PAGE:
Whatever the economic justifications for the last eight years...
That male presenters in the BBC are routinely paid more than their female colleagues doing the same job is inherently wrong. Of course individuals who bring a special gift to their work should be recognised and rewarded but that should apply equally without regard to their gender.
The days when treating women less well than men are long gone and that is right from Christian as well as secular perspectives.
The Creation narrative makes it very clear that women and men both bear the image of God (Gen 1:27) When God chose to incarnate himself in human form he chose a woman, Mary, to serve him in this. Jesus clearly valued women as much as men. His first post resurrection appearance was not to one of his male apostles but to women, and especially to the former demoniac Mary Magdalene (John20:10ff). His teaching on divorce (Matthew 19:8-9) reflected compassion for the female victims of divorce, as did his treatment of the woman caught in the act of adultery. (John 8:4) This was an extreme example of inequality. The Pharisees wanted to stone her to death whilst apparently ignoring the man involved in this act.
Obviously, we are not all equally talented. I enjoy listening to great musicians but lack their talent. Materially some are born into wealthy families and enjoy a privileged upbringing and education whilst others have none of the opportunities wealth makes possible. That is true of nations as well as individuals. For those born into endemic poverty life will be a constant struggle to survive on an inadequate diet and in unhygienic conditions. That the wealthy should act to change such gross inequalities is recognised by those who support charities like TEARFUND and CAFOD but as a nation we seek to help the most disadvantaged by allocating 0.7% of our national income for overseas aid and development. Those who advocate slashing this budget and reallocating the money for domestic purposes clearly have no care or compassion for those whose lives depend on the help and hope this aid gives them.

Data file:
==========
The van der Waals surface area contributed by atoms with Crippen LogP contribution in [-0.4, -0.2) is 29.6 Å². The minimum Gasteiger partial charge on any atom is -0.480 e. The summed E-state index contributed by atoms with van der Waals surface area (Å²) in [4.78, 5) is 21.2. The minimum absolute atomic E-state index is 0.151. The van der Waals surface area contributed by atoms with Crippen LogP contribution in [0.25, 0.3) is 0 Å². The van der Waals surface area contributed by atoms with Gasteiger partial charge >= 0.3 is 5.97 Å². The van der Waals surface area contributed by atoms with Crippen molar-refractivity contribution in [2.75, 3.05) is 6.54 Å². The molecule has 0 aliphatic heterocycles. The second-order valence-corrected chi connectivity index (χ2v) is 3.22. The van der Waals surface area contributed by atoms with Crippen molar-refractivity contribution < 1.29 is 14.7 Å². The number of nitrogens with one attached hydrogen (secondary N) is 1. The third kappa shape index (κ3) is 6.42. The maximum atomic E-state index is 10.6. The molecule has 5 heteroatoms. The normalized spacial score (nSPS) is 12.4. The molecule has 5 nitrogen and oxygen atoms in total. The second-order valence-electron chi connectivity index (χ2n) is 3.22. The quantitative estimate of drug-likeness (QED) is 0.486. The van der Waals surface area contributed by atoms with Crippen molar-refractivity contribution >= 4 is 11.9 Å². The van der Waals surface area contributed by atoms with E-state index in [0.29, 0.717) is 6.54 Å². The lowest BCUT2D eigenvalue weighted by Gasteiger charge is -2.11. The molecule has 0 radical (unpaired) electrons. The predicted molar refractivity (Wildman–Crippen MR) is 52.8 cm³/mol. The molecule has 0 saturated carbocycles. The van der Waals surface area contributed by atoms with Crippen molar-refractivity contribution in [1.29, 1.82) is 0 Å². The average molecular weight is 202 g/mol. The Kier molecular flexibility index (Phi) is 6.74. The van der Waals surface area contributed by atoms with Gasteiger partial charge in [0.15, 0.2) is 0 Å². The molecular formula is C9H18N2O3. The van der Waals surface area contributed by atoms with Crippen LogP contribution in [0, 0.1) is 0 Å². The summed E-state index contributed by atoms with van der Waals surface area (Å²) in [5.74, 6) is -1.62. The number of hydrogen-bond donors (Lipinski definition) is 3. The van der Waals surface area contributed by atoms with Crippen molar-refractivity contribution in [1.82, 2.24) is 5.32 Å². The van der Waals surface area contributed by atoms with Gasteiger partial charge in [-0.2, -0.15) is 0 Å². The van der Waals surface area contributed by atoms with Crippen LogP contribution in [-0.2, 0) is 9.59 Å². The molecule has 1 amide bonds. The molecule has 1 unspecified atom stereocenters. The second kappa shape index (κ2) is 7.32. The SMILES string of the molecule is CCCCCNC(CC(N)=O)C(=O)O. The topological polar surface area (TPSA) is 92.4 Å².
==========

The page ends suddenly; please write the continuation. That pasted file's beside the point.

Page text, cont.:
Whilst inequality is not as extreme here there are still substantial inequalities of income and wealth in the UK. The poorest 10% have a disposable income of £9,644 from wages and benefits. The top 10% are nine times better off with disposable incomes of £83,875 after tax. The gulf between them is even greater if taxes and benefits are excluded. There are also regional inequalities. Average household income in London is considerably higher than that in the North East. In her first speech as Prime Minister Theresa May recognised the effects of inequality. “If you are a woman, you will earn less than a man”, and she promised “the Government I lead will be driven not by the interests of the privileged few, but by yours”. Jeremy Corbyn fought the 2017 election with the slogan “for the many, not the few”. Whoever is in office, these slogans need to be translated into policy that tackles the dehumanising effects of gross inequalities.
That said; tackling inequality cannot be left to the politicians. Who knows when they will be able to turn their noble intentions into policy and law? Quite apart from that we all have opportunities to put the interests of others before our own. One sad truth is that we are all sinners, capable of putting our own wellbeing before that of others. (Romans 3:9-18). The challenge is to take seriously Jesus’ teaching about loving one’s neighbour (Luke 10:25-37). Moreover he specifically addressed the issue in conversation with a rich young man (Matthew 19:16-24) and his parable of the rich fool (Luke 12:16-21). The point is that it is not enough to wait for the Government to make us pay more to help the poorest, how can we all voluntarily help our needy neighbours like the Good Samaritan?